Eventually Cindy’s constant tension led to exhaustion, depression and suicidal thoughts. She suffered a mental breakdown in 1985 that led to a brief hospital stay, although I didn’t know about it at the time. In 1986 she needed more medical intervention when she tried to starve herself to death after a fire destroyed her downstairs rec room and jeopardized the lives of her friends who were staying with her. That time she was in the hospital for months and I was concerned about how the harassment had led her to give up on life. Later I would hear and read the opinions of the doctors at the time, and how some had made snap judgments about her and didn’t take her harassment seriously. While I lived life oblivious to the broader picture, Cindy was bathed in doubt, humiliation and fear.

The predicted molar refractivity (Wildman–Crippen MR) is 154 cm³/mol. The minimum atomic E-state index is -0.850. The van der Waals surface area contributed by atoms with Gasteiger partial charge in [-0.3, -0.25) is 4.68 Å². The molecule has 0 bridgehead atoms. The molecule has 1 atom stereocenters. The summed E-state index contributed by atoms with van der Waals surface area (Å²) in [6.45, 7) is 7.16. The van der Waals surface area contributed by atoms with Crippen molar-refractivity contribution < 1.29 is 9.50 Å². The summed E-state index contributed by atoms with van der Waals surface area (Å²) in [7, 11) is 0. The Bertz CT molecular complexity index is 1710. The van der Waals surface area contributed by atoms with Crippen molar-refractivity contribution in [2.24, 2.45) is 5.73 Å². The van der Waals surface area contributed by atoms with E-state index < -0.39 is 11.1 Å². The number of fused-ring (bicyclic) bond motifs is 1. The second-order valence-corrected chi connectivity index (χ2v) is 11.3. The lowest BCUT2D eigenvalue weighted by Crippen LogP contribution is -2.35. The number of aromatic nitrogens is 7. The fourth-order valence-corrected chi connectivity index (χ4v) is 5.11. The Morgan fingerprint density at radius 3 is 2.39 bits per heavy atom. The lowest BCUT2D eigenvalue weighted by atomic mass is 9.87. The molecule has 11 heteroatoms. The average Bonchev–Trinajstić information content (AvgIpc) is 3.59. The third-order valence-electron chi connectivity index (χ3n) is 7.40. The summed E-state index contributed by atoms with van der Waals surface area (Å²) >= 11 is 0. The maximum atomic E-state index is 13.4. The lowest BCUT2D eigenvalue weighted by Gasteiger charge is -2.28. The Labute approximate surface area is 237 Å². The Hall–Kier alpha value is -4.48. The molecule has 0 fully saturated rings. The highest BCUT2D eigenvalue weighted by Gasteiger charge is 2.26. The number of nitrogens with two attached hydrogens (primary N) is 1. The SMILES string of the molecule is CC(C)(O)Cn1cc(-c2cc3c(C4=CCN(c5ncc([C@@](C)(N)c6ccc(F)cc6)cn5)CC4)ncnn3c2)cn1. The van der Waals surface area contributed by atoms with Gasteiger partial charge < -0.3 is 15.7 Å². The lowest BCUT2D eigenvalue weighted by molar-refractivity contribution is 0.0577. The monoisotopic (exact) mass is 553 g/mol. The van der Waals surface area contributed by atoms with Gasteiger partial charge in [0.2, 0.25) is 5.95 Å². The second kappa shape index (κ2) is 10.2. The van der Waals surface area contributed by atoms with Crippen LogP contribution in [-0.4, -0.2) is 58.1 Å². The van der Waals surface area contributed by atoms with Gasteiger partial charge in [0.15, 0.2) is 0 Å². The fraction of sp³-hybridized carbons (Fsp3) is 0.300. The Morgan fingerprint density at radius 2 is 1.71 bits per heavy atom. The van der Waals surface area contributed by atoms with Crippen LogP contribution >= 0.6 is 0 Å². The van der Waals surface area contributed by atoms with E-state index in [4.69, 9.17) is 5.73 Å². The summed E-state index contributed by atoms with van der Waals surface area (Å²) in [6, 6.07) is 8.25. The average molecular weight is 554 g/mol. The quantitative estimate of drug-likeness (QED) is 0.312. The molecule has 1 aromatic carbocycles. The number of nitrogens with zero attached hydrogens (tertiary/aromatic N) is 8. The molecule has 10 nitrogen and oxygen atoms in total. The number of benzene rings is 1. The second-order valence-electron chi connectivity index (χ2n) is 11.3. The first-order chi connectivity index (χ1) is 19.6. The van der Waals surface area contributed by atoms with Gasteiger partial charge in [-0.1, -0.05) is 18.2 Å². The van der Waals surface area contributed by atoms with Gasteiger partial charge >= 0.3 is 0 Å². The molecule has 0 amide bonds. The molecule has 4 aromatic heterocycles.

Fear was her constant companion. By June 15, 1988, Cindy was feeling a difference in her thinking, was easily distracted, and began to wonder if she had been brain-damaged by the assaults, especially the attempted strangling. With professional therapy she fought valiantly to be a survivor, not a victim. Because she was a private and proud individual, I did not have extensive knowledge, until much later, of most of the atrocities inflicted upon her. Over the years I was only given enough sketchy details of her harassment to make me wonder what was really going on. She sadly believed that others had enough problems in their own lives and did not need to be burdened with hers. To her journal she shared how vivid images of some of the more frightening things she could not talk about left her feeling “so alone … no one in the universe will ever understand … like I somehow live on a different planet from everyone else. Like I’m existing alongside them but always separate.”